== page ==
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Tsvetana Paraskova

Tsvetana Paraskova

Tsvetana is a writer for Oilprice.com with over a decade of experience writing for news outlets such as iNVEZZ and SeeNews. 

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Oil Prices Set for First Annual Decline Since 2020

  • On Friday, the last trading day of 2023, oil prices were trading slightly higher and on track to post a 10% drop for the year.
  • Oil prices have now lost around 20% since their highest level for 2023 of above $90 per barrel.
  • Overall, the OPEC+ group’s efforts to prop up prices have failed this year.
Traders

Concerns about economies and oil demand amid rising interest rates have pushed oil prices down to a 10% decline this year, the first annual drop since 2020, despite the OPEC+ production cuts and a new war breaking out in the Middle East.   

On Friday, the last trading day of 2023, oil prices were trading slightly higher and on track to post a 10% drop for the year compared to 2022. The U.S. benchmark, WTI Crude, was trading up by 0.33% at $72.01, and the international benchmark, Brent Crude, was set to end the year below the $80 a barrel mark, as it traded at $77.51, up by 0.47% on the day.

Oil prices have now lost around 20% since their highest level for 2023 of above $90 per barrel reached at the end of September.  

Oil saw heightened volatility this year again, as concerns about demand pulled prices lower while the OPEC+ cuts and the extra Saudi cuts offset—but only to an extent—the drop in prices.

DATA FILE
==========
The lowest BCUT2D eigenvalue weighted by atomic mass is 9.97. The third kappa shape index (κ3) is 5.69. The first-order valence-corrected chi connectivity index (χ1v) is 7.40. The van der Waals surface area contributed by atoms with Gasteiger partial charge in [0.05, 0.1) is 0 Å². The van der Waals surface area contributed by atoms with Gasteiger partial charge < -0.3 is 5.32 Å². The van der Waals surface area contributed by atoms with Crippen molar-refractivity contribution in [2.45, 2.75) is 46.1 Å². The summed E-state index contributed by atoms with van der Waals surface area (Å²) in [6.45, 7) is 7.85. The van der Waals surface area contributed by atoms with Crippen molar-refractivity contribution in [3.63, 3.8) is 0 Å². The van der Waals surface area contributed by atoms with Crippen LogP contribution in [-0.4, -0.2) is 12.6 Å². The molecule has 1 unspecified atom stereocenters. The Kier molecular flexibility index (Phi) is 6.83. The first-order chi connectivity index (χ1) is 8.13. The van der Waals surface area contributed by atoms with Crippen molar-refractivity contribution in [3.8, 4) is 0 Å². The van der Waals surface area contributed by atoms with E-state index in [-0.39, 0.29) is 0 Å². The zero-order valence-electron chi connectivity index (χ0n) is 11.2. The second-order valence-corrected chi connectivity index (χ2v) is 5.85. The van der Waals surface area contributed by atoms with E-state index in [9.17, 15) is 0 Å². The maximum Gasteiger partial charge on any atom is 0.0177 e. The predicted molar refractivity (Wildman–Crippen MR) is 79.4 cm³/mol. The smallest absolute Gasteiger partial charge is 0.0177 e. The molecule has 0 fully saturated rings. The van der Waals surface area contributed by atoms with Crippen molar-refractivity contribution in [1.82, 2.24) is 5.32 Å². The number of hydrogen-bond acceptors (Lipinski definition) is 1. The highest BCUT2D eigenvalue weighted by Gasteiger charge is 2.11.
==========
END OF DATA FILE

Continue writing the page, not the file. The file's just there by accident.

Overall, the OPEC+ group’s efforts to prop up prices have failed this year, as non-OPEC oil supply – led by the United States – grew faster than previously expected. The higher non-OPEC+ production, courtesy also of Brazil, Canada, and Norway, among others, prompted analysts to revise down their expectations of a market deficit at the end of this year and early next year.

China’s economy was also a major concern for oil market participants, with a mixed bag of monthly reports about manufacturing activity and crude oil imports. The rising interest rates in the United States also weighed on the market, which feared a recession would follow the rate hikes and depress oil demand.

The Hamas-Israel conflict, which added to the Russian war in Ukraine to increase geopolitical risks, hasn’t pushed up oil prices this year, either.

Although the Fed has signaled that there could be three rate cuts in 2024 that could boost economic growth and oil demand, analysts expect continued volatility next year, stemming from geopolitical flare-ups.    

By Tsvetana Paraskova for Oilprice.com

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  • William Oil Investor on December 29 2023 said:
    Kick that can, but did you kick it far enough? They won the 2023 battle on the artificial price of oil, after a year of ridiculous volatility, full of media and govt lies, all to ensure oil is no longer profitable for most including Russia etc, aside from a select chosen few like Warren, since they cannot sell people on the green agenda and EV, most are losing tremendous amounts and few profitable, and sanctions ineffectiveness and blow back. Lets assume no more interest rate hikes, as California is about to roll out $20 wage for restaurants and others; we are still paying for the $15 min wage bump started in California first. Thus far, the feds have seem to buy into the oil market rouse, staying off another increase, but lets see if that lasts or holds, or we get both, rise in price of oil and another interest rate increase, as they are attempting the opposite for election, economic, sanctions, war, control, and many other agenda driven factors and reasons. 2024 another roller coaster year of volatility ahead!

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